Zepp Golf review

May the course be with you

Reasons to buy
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    Free app

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    Simple interface

Reasons to avoid
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Hoping to tee off like Tiger or putt like Poulter? There's a new wearable device in the clubhouse that'll give you all the feedback you need to make it round the course like a pro.

There's a wearable device for just about everything these days, so why not something to help you improve your golf game? Enter the Zepp Golf – a small, unobtrusive sensor that'll measure your swing and give you a healthy dose of virtual coaching. T3.com was invited to the UK launch of the £129.99 product to try it out, and I wasn't disappointed.

This isn't the first golf-based wearable we've seen. Back in 2013 we reported on GAME GOLF that offered a similar idea and had backing from the likes of Lee Westwood and Graeme McDowell. But a lot can change in a year and Zepp is quietly confident that it's cracked the best way to lower your handicap.

Along with the physical sensor, there's a free app that spills out all the metrics regarding your positioning and swing. There's a bank of video clips featuring pros that you can use to pick up tips or compare to your own swing. So you can still get a real benefit from using the app without the sensor.

It's not just golf either – Zepp has separate apps for tennis, softball and baseball

Even if you're not a golfer – I'm not and swiftly proved so at the launch event – the Zepp Golf app has a colour-coded approach that makes it easy to understand. At £129.99 it's not cheap, but then again neither is a few hours of golf tuition.

Zepp Golf: Size and build

The actual tracker is a small, bright yellow square about the size of a Quality Street chocolate (28 x 28 x 10mm) that works with a clip that attaches to your golf glove. The Zepp itself only weighs 6g and the clip adds an extra 4g which, in real terms, means you'll barely notice it after the first couple of holes.

Running across the front of the tracker is a bank of tiny LEDs that show up when you squeeze one side and indicate battery life. Like other wearable devices (notably the Fitbit Flex) it means you can look down and, with a simple tap, get a quick idea of how much you've got left.

It's a much more sensible approach to measuring your swing than attaching a sensor to the club itself as it means you can freely swap between clubs while out on the course and not have to reattach at any point.

There are not visible buttons or ports that can catch or pull on your glove and charging is handled by a proprietary connection on the back of the device. Tucked inside is the accelerometer, gyroscope and Bluetooth receiver that the Zepp Golf uses to analyse your swing and report back to your smartphone or tablet.

Zepp Golf: Features

Once you're attached and connected to you smartphone or tablet, you can start measuring information on how you're swinging the club. The Zepp will produce a 3D model of your swing that can be rewound, played forward and spun around so you can see it from all angles.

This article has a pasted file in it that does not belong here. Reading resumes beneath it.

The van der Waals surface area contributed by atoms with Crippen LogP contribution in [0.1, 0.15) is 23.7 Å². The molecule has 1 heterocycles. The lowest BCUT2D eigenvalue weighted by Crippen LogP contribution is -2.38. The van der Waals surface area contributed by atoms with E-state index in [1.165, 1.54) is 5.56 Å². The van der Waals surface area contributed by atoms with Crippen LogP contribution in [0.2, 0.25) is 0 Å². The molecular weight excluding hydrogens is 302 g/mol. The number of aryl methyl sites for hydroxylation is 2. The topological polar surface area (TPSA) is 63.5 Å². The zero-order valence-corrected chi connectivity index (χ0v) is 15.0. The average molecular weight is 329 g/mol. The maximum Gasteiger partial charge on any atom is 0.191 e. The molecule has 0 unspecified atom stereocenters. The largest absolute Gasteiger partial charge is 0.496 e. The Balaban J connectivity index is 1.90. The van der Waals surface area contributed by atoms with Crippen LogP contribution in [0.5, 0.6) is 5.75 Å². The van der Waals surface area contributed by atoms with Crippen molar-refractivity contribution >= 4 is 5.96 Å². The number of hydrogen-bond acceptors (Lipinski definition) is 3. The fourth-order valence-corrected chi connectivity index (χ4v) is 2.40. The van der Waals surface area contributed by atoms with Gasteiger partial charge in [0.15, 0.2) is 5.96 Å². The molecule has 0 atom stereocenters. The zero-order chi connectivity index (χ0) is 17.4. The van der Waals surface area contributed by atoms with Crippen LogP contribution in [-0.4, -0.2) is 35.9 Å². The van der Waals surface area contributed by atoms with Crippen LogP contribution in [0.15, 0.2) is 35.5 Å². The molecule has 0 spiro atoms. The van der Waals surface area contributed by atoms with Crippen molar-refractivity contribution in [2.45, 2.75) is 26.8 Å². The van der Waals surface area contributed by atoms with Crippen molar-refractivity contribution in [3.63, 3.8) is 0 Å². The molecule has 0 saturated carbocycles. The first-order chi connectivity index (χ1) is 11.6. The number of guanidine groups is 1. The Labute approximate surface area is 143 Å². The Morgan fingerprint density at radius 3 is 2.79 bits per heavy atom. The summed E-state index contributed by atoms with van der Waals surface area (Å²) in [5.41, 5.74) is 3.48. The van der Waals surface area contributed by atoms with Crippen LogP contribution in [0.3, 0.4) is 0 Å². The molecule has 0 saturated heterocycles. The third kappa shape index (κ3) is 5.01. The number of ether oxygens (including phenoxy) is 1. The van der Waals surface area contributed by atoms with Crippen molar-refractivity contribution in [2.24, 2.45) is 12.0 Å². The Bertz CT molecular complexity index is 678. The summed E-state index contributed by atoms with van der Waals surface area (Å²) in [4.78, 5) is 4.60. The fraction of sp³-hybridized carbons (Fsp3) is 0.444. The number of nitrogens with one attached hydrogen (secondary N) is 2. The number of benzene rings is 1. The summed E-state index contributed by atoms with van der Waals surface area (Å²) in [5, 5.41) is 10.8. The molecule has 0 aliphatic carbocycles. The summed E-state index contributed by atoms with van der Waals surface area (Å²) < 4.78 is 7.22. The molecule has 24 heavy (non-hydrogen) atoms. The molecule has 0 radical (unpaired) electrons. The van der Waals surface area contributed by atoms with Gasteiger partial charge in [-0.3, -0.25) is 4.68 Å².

It takes in the speed of your swing, hip rotation, the angle of the club as you drive through and your swing tempo. Each metric is displayed on the app and colour-coded for simplification. Green means you're doing it right, yellow means you're near the mark but need improvement and red is a warning sign that something is off.

Additionally, you can use slider controls to set exactly how you want to measure each part of your swing and what goals you want to set for yourself. So, for example, to work on keeping your club straight along the club plane, you can turn the target up on just that particular area and keep swinging until the metric goes green.

Zepp also has a stack of training videos available. And, because the app allows you to shoot video of your swing (with a handy cutout on the screen to help with positioning) you can match your own video against the pros.

So, line up a video of you driving from the tee with one of Keegan Bradley doing the same, and you'll be able to play them both back in slow motion to pinpoint the differences. Which, in my case, were plentiful.

As I mentioned before, this part is free, so you can take advantage of it even without buying the device. What's more, Zepp keeps the app constantly updated with new clubs – so you can log in exactly which clubs you're using and change when a new set become available.

Zepp Golf: Battery and connectivity

The Zepp Golf uses a non-removable rechargeable lithium battery that will last you roughly eight hours on a full charge. It's more than enough to get round the course because, honestly, if you're taking eight hours to complete 18 holes then this really isn't your sport.

The device uses Bluetooth 2.1 to connect to your smartphone or tablet and the required app is available on both iOS and Android platforms.

Zepp Golf: Verdict

Golf is a game that'll mess with your head. You might hit a perfect shot first time only to hook the second way out into the rough. If you want a (relatively) inexpensive means of getting a handle on your swing, then this is a great way to do it.

Zepp is quick to tell you me that the tracker should be used in addition to rather than instead of professional tuition if you're serious about getting into the game. That much is true – this isn't going to furnish you with Tiger Woods-style skills in a week or two. But what it will do is give you some useful feedback on how your game is progressing and, crucially, won't get in the way while it does it. If you're after an unobtrusive, techy way to improve your golf game, the Zepp Golf is certainly the way to do it.

Zepp Golf release date: Out now

Zepp Golf price: £129.99